Slide12New York Stock ExchangeA facility (central physical location) Only members may trade The NYSE membership is limited to 1,366 members since 1953, who collectively own the NYSE. The NYSE represents approximately 80% of the value of all publicly owned companies in America. Memberships (or seats) are valuable assets ($1 mil:1/6/2005, $1.7 mil: 4/3/00, $2 mil in 2003) Member functions Commission brokers Floor brokers Specialists

Slide13Margin TradingUsing only a portion of the proceeds for an investment Borrow remaining component Margin arrangements differ for stocks and futures Margin is the net worth of the investor’s account

Slide14Stock Margin TradingMaximum margin  is currently 50%; you can borrow up to 50% of the stock value Set by the Fed Maintenance margin : minimum amount equity in trading can be before additional funds must be put into the account Margin call : notification from broker you must put up additional funds

Slide15Margin Trading - Initial ConditionsX Corp $70 50% Initial Margin 40% Maintenance Margin 1000 Shares Purchased Initial Position Stock   $70,000  Borrowed   $35,000                             Equity           35,000

Slide16Margin Trading - Maintenance MarginStock price falls to $60 per share New Position Stock   $60,000  Borrowed   $35,000                             Equity           25,000 Margin% = Equity/Asset =$25,000/$60,000 = 41.67%

Slide17Margin Trading - Margin CallHow far can the stock price fall before a margin call? (1000P - $35,000) *  / 1000P = 40% P = $58.33 * 1000P - Amt Borrowed = Equity

Slide18Short Sales    Purpose :  to profit from a decline in the price of a stock or security     Mechanics Borrow stock through a dealer Sell it and deposit proceeds and margin in an account. allowed only after an ‘uptick’ (  P > 0) Closing out the position:  buy the stock and return to the party from which is was borrowed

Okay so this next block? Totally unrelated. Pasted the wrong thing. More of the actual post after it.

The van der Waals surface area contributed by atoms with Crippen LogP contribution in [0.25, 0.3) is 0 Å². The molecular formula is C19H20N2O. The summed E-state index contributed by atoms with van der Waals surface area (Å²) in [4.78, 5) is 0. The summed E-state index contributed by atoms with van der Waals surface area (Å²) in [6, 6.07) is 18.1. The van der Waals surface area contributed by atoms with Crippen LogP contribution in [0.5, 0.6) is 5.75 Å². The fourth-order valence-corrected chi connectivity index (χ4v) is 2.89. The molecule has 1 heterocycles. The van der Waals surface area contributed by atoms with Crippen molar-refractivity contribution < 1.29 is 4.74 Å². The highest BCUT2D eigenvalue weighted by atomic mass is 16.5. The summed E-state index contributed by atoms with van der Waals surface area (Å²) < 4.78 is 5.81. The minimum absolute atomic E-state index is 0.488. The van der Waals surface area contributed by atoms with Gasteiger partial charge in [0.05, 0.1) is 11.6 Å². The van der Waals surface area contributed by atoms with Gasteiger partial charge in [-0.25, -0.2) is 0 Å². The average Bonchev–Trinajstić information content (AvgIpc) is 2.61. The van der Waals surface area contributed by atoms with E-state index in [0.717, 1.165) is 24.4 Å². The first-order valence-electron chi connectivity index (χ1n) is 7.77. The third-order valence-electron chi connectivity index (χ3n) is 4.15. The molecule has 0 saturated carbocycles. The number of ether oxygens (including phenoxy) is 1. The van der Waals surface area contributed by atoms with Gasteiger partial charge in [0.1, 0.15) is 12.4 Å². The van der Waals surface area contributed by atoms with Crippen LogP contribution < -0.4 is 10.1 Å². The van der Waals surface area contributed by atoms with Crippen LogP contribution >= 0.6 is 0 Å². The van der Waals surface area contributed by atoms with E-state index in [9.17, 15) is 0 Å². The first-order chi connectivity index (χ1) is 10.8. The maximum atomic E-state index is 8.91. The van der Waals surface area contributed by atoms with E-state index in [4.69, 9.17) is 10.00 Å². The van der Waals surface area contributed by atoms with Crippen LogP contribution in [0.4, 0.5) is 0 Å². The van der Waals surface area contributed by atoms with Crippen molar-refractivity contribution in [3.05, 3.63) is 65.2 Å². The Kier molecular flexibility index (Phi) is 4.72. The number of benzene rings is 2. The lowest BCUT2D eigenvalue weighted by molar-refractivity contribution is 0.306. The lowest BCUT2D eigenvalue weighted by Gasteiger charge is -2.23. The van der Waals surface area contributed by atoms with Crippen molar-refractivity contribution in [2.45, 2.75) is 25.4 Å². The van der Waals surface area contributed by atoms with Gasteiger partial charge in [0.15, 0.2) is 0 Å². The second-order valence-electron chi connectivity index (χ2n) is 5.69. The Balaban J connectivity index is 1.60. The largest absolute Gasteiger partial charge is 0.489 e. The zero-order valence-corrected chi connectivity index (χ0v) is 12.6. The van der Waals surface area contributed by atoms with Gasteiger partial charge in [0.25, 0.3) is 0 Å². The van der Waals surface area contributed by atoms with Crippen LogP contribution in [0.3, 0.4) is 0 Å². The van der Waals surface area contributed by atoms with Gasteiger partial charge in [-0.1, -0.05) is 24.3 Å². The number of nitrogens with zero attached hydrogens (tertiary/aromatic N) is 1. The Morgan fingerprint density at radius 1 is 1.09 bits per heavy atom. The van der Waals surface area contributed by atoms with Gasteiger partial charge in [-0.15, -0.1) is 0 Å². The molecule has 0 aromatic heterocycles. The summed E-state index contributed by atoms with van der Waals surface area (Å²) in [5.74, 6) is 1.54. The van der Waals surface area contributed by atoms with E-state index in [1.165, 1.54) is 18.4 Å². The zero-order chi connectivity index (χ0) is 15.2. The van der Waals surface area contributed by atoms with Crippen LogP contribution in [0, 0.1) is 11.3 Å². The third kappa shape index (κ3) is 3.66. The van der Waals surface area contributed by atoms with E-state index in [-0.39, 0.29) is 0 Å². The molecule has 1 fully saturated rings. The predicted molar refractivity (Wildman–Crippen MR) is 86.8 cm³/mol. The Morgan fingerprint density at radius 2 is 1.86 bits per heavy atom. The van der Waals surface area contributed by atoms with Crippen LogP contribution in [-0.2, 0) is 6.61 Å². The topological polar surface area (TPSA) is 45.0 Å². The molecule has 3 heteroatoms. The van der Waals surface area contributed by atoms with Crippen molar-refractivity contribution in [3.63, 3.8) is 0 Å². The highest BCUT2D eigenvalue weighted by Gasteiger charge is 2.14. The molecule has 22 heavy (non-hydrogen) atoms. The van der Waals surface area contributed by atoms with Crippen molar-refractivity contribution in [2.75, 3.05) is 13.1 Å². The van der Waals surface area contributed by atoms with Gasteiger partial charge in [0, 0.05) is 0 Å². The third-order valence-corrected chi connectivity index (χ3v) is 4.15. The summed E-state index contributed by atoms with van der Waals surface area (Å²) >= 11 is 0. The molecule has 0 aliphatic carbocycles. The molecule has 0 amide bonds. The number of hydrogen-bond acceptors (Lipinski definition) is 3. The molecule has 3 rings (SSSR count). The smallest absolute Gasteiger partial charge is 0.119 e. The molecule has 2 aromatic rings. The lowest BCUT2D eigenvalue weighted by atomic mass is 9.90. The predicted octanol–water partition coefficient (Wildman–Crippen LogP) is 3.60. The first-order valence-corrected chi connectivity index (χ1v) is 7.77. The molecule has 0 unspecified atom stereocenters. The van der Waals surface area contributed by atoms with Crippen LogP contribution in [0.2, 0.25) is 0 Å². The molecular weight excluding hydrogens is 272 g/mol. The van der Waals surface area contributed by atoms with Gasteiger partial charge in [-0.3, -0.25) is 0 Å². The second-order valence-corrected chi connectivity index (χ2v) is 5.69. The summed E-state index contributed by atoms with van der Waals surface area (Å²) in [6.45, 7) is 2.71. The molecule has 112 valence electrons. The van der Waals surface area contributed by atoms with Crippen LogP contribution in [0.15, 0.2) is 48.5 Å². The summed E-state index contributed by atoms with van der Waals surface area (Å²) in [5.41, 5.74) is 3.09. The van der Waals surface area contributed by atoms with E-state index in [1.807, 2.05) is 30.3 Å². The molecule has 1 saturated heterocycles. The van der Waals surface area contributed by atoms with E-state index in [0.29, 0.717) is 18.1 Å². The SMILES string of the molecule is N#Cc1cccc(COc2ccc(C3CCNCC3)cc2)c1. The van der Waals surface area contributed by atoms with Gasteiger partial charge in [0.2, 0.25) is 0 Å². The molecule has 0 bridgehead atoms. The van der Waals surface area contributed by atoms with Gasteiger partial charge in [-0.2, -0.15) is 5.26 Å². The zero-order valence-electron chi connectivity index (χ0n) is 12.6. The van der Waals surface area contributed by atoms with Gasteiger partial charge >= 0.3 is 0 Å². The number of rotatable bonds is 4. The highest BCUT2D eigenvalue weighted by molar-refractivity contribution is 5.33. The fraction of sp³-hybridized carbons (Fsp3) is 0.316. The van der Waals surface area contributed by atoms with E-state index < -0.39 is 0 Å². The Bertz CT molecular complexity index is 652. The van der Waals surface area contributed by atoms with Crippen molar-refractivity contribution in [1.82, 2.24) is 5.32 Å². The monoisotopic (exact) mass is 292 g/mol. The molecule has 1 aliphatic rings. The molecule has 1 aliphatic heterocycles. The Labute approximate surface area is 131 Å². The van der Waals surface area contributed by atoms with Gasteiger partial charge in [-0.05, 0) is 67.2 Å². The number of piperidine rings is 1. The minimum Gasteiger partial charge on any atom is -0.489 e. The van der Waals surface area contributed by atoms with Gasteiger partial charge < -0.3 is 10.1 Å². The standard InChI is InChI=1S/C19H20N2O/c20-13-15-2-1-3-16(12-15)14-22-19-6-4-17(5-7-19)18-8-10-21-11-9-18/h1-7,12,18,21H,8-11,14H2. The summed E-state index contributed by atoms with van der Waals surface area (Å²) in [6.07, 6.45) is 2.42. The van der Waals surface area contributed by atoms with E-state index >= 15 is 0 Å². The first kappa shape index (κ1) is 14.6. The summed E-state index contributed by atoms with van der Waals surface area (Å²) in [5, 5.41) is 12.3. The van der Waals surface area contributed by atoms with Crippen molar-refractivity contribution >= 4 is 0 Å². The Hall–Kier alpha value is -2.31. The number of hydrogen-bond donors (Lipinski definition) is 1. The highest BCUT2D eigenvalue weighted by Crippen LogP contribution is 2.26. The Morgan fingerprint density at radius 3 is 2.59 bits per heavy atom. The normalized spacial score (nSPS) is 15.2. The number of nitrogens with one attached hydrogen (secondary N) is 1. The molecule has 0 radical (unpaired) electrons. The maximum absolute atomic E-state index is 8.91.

Slide19Short SalesExample: Short Sales You want to short 100 Sears shares at $30 per share. Your broker has a 50% initial margin and a 40% maintenance margin on short sales. Worth of stock borrowed = $30  ×  100 = $3,000 Liabilities & Account Equity Assets Proceeds from sale $3,000 Short position $    3,000 Initial margin deposit 1,500 Account equity 1,500      Total $4,500      Total $4,500

Slide20Short SalesExample: Short Sales  … continued Scenario 1: The stock price falls to $20 per share. Liabilities & Account Equity Assets Proceeds from sale $3,000 Short position $    2,000 Initial margin deposit 1,500 Account equity 2,500      Total $4,500      Total $4,500 New margin = equity/short position = $2,500 / $2,000 = 125%

Slide21Short SalesExample: Short Sales  … continued Scenario 2: The stock price rises to $40 per share. Liabilities & Account Equity Assets Proceeds from sale $3,000 Short position $    4,000 Initial margin deposit 1,500 Account equity (A-L) 500      Total $4,500      Total $4,500 New margin = equity/short position=$500 / $4,000 = 12.5%  <  40% Therefore, you are subject to a margin call.

Slide22Short Sale - Initial ConditionsZ Corp 100 Shares 50% Initial Margin 30% Maintenance Margin $100 Initial Price Sale Proceeds $10,000 Margin & Equity     5,000 Stock Owed    10,000

Slide23Short Sale - Maintenance MarginStock Price Rises to $110 Sale Proceeds $10,000 Initial Margin     5,000 Stock Owed   11,000 Net Equity     4,000 Margin %  (4000/11000)       36%

Slide24Short Sale - Margin CallHow much can the stock price rise before a margin call? ($15,000 *  - 100P) / (100P) = 30% P = $115.38 *  Initial margin plus sale proceeds

Slide25Example 23Assume you purchased 200 shares of XYZ common stock on margin at $80 per share from your broker.  If the initial margin is 60%, the amount you borrowed from the broker is __________. A) $4000 B) $6400 C) $9600 D) $16,000 You short-sell 200 shares of Tuckerton Trading Co., now selling for $50 per share.  What is your maximum possible gain ignoring transactions cost? A) $50 B) $150 C) $10,000 D) unlimited